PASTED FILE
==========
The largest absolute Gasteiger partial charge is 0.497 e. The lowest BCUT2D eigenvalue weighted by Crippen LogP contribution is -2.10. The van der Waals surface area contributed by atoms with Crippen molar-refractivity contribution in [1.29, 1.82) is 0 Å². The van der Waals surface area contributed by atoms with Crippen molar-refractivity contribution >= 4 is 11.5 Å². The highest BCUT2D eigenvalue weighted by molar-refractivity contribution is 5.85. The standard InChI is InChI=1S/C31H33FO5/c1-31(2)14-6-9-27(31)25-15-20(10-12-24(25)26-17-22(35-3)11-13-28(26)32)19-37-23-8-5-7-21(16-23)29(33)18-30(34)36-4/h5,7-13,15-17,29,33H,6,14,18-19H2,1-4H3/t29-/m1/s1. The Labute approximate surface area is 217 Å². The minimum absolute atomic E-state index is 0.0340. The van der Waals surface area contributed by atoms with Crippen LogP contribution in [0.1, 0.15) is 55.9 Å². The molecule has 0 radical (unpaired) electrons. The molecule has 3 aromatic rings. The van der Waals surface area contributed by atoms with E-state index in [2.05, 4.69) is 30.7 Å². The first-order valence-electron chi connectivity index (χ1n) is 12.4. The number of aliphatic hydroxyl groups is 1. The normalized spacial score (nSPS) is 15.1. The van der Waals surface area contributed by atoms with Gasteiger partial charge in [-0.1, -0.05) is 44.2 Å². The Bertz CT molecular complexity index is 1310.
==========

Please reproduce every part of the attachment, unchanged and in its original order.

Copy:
The largest absolute Gasteiger partial charge is 0.497 e. The lowest BCUT2D eigenvalue weighted by Crippen LogP contribution is -2.10. The van der Waals surface area contributed by atoms with Crippen molar-refractivity contribution in [1.29, 1.82) is 0 Å². The van der Waals surface area contributed by atoms with Crippen molar-refractivity contribution >= 4 is 11.5 Å². The highest BCUT2D eigenvalue weighted by molar-refractivity contribution is 5.85. The standard InChI is InChI=1S/C31H33FO5/c1-31(2)14-6-9-27(31)25-15-20(10-12-24(25)26-17-22(35-3)11-13-28(26)32)19-37-23-8-5-7-21(16-23)29(33)18-30(34)36-4/h5,7-13,15-17,29,33H,6,14,18-19H2,1-4H3/t29-/m1/s1. The Labute approximate surface area is 217 Å². The minimum absolute atomic E-state index is 0.0340. The van der Waals surface area contributed by atoms with Crippen LogP contribution in [0.1, 0.15) is 55.9 Å². The molecule has 0 radical (unpaired) electrons. The molecule has 3 aromatic rings. The van der Waals surface area contributed by atoms with E-state index in [2.05, 4.69) is 30.7 Å². The first-order valence-electron chi connectivity index (χ1n) is 12.4. The number of aliphatic hydroxyl groups is 1. The normalized spacial score (nSPS) is 15.1. The van der Waals surface area contributed by atoms with Gasteiger partial charge in [-0.1, -0.05) is 44.2 Å². The Bertz CT molecular complexity index is 1310.